388. Memorandum by the Chairman of the President’s Foreign Intelligence Advisory Board (Clifford)1
I disagree with the recommendations presented in the memorandum of November 1, 1967.2 I believe that the course of action suggested therein will retard the possibility of concluding the conflict rather than accelerating it.[Page 993]
The question is often asked: Why does North Vietnam continue to prosecute the war when it appears that they have no chance of winning it?
The answer is clear. Hanoi is depending upon a weakening of the will of the United States to carry on the war. Their previous experience with the French has convinced them that the same result will occur again insofar as the United States is concerned.
It is my opinion that Hanoi will never seek a cessation of the conflict if they think our determination is lessening. On the other hand, if our pressure is unremitting and their losses continue to grow, and hope fades for any sign of weakening on our part, then some day they will conclude that the game is not worth the candle.
If one accepts this premise, then the course of action recommended in the memorandum must be subjected to the test of Hanoi’s reaction.
It is suggested in the memo that there be “complete cessation of bombing in the North.” The argument is made that “it is probable that Hanoi would move to ‘talks’ perhaps within a few weeks after the bombing stopped.”
I am at a loss to understand this logic. Would the unconditional suspension of the bombing, without any effort to extract a quid pro quo persuade Hanoi that we were firm and unyielding in our conviction to force them to desist from their aggressive designs?
The answer is a loud and resounding “no.”
It would be interpreted by Hanoi as (a) evidence of our discouragement and frustration, and (b) an admission of the wrongness and immorality of our bombing of the North, and (c) the first step in our ultimate total disengagement from the conflict.
It would give an enormous lift to the spirits and morale of the North, and an equally grave setback to the will and determination of the South Vietnamese and our other allies fighting with us.
It would dramatically confirm the conviction of the North that Premier Pham Van Dong was correct when he said, “Americans do not like long, inconclusive wars; thus we are sure to win in the end.”
The cessation of the bombing would be used to great advantage to repair roads and bridges, improve anti-aircraft defenses, and build up the war-making potential of the North. The Chinese and Russians would react enthusiastically to such cessation and would redouble their efforts to drive us out of Asia.
I think it is reckless to talk about resuming the bombing after such a suspension. It would create a storm of protest, which would be compounded by our greater losses of men and planes due to their improved air defenses.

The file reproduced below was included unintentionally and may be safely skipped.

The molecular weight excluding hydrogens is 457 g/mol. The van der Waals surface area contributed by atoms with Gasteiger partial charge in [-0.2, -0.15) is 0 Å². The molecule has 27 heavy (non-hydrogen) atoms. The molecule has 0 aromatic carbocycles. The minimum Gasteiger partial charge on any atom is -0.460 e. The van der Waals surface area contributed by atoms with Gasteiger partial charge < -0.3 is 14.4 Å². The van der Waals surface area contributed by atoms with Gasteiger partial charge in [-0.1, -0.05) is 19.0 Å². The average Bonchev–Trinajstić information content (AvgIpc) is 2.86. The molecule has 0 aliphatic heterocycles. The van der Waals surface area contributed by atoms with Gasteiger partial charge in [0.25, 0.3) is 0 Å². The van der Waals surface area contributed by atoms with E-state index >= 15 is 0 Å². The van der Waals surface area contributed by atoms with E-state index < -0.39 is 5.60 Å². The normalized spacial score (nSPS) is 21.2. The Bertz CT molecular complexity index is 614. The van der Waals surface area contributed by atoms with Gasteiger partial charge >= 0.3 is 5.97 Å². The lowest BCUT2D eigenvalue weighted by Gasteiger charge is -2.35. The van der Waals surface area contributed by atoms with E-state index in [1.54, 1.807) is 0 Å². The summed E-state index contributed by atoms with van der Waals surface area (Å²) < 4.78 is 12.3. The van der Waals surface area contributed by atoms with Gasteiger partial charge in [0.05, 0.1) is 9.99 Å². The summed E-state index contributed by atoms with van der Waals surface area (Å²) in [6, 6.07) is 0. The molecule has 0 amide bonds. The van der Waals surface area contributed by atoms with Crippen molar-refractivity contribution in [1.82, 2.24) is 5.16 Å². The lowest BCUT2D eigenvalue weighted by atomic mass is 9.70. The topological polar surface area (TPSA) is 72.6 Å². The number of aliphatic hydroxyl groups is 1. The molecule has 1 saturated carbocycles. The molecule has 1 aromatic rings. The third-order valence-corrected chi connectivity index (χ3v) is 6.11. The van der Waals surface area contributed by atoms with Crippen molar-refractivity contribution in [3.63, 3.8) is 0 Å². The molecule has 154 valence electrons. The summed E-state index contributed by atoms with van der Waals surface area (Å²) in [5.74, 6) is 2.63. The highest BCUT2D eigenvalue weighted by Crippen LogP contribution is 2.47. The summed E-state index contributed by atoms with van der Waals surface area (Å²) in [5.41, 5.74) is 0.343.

I feel strongly that it is grossly fallacious to contend that we are [Page 994] fighting two wars: the war in the South and a separate war in the North. They are part and parcel of our single effort to convince Hanoi that it must abandon its effort to conquer South Vietnam.
The second recommendation in the memo is that we “stabilize” our military effort in the South.
This would be achieved by stating “publicly” that we would not increase our forces; we would not call up reserves; we would not expand ground action in North Vietnam, Laos or Cambodia; we would not attack North Vietnam seaports; we would not hit the dikes or locks; and we would engage in continued efforts to restrict the war.
Can there be any doubt as to the North Vietnamese reaction to such an announcement? The chortles of unholy glee issuing from Hanoi would be audible in every capital of the world.
Is this evidence of our zeal and courage to stay the course? Of course not! It would be interpreted to be exactly what it is. A resigned and discouraged effort to find a way out of a conflict for which we had lost our will and dedication.
And what of our bargaining position? It would have been utterly destroyed. Hanoi would be secure in the comforting thought that we had informed the world that we would refrain from practically all activities that would be damaging to North Vietnam.
It would be tantamount to turning over our hole card and showing Hanoi that it was a deuce.
Can one recall that we ever successfully terminated a war by such a program? In World War I, World War II and the Korean War, the pressure was constantly increased until the enemy found it intolerable and capitulated.
The President and every man around him wants to end the war. But the future of our children and grandchildren require that it be ended by accomplishing our purpose, i.e., the thwarting of the aggression by North Vietnam, aided by China and Russia.
Free peoples everywhere, and Communists everywhere, in fact the entire world, is watching to see if the United States meant what it said when it announced its intention to help defend South Vietnam.
It will affect the plans and intentions and aspirations of many people.
Because of the unique position we occupy in the world of today, we cannot expect other countries and other peoples to love us, but with courage and determination, and the help of God, we can make them respect us.
It is clear to me that the course of action offered in the memorandum does not accomplish this purpose.